Dynamic Conversations: Student partnership for enhancement – tokenism or meaningful disruptor?
Professor Susan Smith, Deputy Director (student experience), UCL School of Management
Student partnership work has been criticised for being ‘tokenistic’ (Patrick 2022) and favouring the ‘usual suspects’ (Mercer-Mapstone, Islam, and Reid 2021). Advocates of partnership ways of working contend that meaningful partnership can be achieved, resulting in new insights and changes to university structures that would not otherwise occur in the prevailing hierarchical environment (Matthews and Dollinger 2023). However, partnerships are typically small-scale and are often informally constituted outside of the curriculum.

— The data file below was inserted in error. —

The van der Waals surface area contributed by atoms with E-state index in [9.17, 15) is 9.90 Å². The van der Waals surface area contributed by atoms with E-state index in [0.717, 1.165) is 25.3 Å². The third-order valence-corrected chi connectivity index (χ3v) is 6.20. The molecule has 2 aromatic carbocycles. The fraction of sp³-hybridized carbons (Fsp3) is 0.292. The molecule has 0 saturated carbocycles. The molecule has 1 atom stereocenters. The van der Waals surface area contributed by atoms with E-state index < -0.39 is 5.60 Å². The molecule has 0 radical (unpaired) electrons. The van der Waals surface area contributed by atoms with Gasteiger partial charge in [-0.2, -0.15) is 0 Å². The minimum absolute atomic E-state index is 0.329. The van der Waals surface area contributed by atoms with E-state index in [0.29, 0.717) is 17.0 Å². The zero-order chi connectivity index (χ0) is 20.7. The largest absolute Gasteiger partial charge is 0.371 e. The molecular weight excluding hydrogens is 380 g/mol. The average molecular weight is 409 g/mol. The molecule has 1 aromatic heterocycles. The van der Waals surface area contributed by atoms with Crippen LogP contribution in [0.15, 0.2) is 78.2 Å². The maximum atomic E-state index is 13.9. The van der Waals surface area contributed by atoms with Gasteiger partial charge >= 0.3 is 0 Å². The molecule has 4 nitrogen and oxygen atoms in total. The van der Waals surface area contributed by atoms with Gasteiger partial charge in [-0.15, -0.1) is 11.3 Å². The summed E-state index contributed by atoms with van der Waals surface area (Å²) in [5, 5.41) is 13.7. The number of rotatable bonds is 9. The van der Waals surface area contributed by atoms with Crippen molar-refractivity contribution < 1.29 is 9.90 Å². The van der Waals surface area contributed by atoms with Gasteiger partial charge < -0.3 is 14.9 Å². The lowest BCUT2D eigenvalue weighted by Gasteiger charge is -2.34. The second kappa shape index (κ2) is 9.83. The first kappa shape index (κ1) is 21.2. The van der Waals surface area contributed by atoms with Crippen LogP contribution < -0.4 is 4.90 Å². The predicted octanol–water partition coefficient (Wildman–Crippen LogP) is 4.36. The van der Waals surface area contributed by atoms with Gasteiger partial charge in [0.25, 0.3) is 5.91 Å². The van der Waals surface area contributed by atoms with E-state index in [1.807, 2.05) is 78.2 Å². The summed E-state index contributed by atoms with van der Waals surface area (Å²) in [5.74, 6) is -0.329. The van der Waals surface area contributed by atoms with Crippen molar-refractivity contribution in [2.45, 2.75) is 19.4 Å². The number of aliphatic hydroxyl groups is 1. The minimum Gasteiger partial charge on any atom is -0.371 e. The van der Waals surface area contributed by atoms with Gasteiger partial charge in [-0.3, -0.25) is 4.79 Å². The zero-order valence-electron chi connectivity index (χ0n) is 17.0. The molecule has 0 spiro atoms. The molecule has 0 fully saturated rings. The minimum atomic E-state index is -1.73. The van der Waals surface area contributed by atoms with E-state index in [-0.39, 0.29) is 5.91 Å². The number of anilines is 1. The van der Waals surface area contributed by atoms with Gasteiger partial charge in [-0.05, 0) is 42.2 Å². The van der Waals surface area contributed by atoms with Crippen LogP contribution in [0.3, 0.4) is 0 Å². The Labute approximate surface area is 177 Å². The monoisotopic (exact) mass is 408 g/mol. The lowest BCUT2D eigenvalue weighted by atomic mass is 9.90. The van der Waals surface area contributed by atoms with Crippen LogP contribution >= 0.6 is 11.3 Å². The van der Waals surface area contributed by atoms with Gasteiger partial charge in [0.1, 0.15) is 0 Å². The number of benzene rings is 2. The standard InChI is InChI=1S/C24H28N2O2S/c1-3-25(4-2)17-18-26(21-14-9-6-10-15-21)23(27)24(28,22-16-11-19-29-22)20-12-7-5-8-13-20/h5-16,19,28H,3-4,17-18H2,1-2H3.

Given the contextual nature of partnership work (Healey and Healey 2018), it is critical to understand stakeholder interests in partnership work at the outset and establish safeguards to reduce stakeholder instrumentalisation of partnership work. Using the partnership process framework (Smith et al. 2021), a renewed focus on establishing the values of authenticity, reciprocity, and inclusivity (Healey, Flint, and Harrington 2014) at the outset is relevant to ensure that the process is replicable and is capable of achieving its stated goals.